Haidt: I think that this year is the tipping point for several reasons. In 2019, the debate was really getting started. Then Covid-19 happened, and that obscured previous trends. Now we’re a few years past Covid-19, past the school closures, past the masks, and what has become clear to everyone is that kids are not all right. And the data on rates of mental illness shows us that most of the increase was in place long before Covid-19 arrived.

Nowadays, in families across America, one of the biggest and most prevalent dynamics is fighting over technology. What I found since the book came out is that almost everybody sees the problem. Parents are in a state of despair. They feel like the genie is out of the bottle. They say, “You can’t put toothpaste back in a tube, can you?” To that, I say, “If you really have to do it, you’ll do it.”

When you look at the wreckage of adolescent mental health and you look at the increases in self-harm and suicide, you look at the declining test scores since 2012 in the United States and all around the world, I think we have to do something. My book provides clear analysis of the multiple collective action problems and of the four simple norms that will solve them.

Parents need to roll back the phone-based childhood and restore the play-based childhood, Haidt says. - Rouzes/iStockphoto/Getty Images
Parents need to roll back the phone-based childhood and restore the play-based childhood, Haidt says. - Rouzes/iStockphoto/Getty Images

CNN: What are the norms that will solve this crisis?

Haidt: No. 1: No smartphones before high school. We must clear them out of middle school and elementary school. Just let kids have a flip phone or phone watch when they become independent.

No. 2: No social media until 16. These platforms were not made for children. They appear to be especially harmful for children. We must especially protect early puberty since that is when the greatest damage is done.

No. 3: Phone-free schools. There’s really no argument for letting kids have the greatest distraction device ever invented in their pockets during school hours. If they have the phones, they will be texting during class, and they will be focused on their phones. If they don’t have phones, they will listen to their teachers and spend time with other kids.

No. 4: More independence, free play and responsibility in the real world. We need to roll back the phone-based childhood and restore the play-based childhood.

CNN: Rethinking smartphone privileges is a huge departure for many families. How do you convince parents to buy in?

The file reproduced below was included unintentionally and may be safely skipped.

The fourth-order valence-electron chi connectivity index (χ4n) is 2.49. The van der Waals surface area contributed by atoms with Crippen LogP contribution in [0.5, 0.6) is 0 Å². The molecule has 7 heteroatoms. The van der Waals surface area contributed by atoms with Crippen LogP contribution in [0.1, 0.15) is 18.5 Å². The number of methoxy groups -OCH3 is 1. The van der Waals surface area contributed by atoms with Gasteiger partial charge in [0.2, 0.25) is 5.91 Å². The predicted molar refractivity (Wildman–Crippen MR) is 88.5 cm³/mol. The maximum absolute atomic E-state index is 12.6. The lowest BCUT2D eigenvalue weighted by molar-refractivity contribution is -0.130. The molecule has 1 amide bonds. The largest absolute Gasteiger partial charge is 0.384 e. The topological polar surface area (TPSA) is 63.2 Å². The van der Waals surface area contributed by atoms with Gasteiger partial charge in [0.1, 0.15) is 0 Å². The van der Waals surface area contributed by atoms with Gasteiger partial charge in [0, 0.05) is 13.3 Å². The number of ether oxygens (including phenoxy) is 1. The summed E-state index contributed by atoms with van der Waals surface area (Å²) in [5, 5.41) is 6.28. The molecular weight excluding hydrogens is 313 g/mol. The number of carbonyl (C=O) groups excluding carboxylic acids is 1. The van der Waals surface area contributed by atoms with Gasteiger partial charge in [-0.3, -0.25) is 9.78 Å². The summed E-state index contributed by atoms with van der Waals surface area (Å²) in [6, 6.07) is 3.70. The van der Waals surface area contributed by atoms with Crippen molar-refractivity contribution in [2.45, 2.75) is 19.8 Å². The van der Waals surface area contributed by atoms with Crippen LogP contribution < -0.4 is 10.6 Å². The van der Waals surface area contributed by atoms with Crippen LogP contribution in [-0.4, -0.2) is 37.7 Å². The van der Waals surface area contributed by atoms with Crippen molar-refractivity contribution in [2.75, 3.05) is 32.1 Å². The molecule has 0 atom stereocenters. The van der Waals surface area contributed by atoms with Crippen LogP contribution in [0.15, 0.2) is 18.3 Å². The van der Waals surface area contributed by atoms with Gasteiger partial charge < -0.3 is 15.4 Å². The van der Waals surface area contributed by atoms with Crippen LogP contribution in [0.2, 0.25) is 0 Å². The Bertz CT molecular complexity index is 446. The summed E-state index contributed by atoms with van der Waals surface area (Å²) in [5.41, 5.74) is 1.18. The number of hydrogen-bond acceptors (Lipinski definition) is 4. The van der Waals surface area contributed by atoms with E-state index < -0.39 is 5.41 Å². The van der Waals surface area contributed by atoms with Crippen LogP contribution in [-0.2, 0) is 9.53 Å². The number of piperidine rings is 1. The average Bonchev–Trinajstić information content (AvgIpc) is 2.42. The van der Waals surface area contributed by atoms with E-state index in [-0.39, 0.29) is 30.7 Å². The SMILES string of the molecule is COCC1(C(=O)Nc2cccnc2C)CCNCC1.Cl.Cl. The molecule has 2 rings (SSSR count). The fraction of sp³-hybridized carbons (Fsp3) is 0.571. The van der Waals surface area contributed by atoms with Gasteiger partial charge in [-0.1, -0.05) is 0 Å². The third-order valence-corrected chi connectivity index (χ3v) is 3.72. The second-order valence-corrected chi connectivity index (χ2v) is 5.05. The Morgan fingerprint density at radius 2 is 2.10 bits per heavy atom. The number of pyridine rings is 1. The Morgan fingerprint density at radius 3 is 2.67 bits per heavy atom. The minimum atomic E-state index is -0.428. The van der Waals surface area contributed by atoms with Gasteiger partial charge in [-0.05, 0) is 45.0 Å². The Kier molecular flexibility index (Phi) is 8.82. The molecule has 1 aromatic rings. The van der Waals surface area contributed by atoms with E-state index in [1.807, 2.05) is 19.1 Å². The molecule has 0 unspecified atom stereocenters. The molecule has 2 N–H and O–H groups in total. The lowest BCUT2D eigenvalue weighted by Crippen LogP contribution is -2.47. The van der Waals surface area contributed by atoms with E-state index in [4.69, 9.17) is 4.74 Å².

Haidt: Elementary school is easy. If you’ve already given your kid a phone or their own iPad, you can take it away. Just be sure to coordinate with the parents of your kid’s friends so that your kid feels they’re not the only one. They can still have access to a computer; they can still text their friends on a computer. But if your kids are in elementary school, just commit to not giving them these things until high school.

Middle school is harder. Most middle school kids are entirely enmeshed in smartphones and social media. The key in middle school is to have some very severe time restrictions. The problem is the move from a couple hours of access a day to potentially having access all day long. That’s what does a lot of the kids in. Half of all American teens say they’re online almost constantly. If your kids already have these devices, I think you want to make some strict rules about when they have access to them.

CNN: What do you think will happen if we don’t change soon?

Haidt: Given that the rates of mental illness and self-harm and suicide are still going up, we don’t know where the limit is. We don’t know whether it’s possible to have 100% of our kids be depressed and anxious. We’re already getting close to half for the girls; we’re already in the ballpark of 30% to 40% having depression or anxiety, and about 30% currently say they’ve thought about suicide this year. Things are already really bad, and the levels could just continue to rise to the point where the majority of kids are depressed, anxious and suicidal.

This has enormous social implications, too. Because kids are somewhat sex-segregated online (they interact less with kids of the opposite sex), the situation is unconducive to heterosexual dating and marriage. I think the separation between boys and girls and their rising rates of anxiety are going to drive rates of marriage and heterosexual childbearing down much faster than they’ve been going — and they’ve been dropping for decades.

Lastly, I think there could be huge economic implications. Already, you have dozens of state attorneys general suing Meta and Snapchat because of the sheer amount of money that the states spend on psychiatric emergency services for adolescents. Another economic implication is that if we have one or two or three anxious generations where young people are afraid to take risks, our free market economy, our entrepreneurial culture, all the things that make the American economy so vibrant and dynamic will suffer. That’s why I think we have no choice. We (must) put a stop to this now.

Matt Villano is a writer and editor based in Northern California. Learn more about him at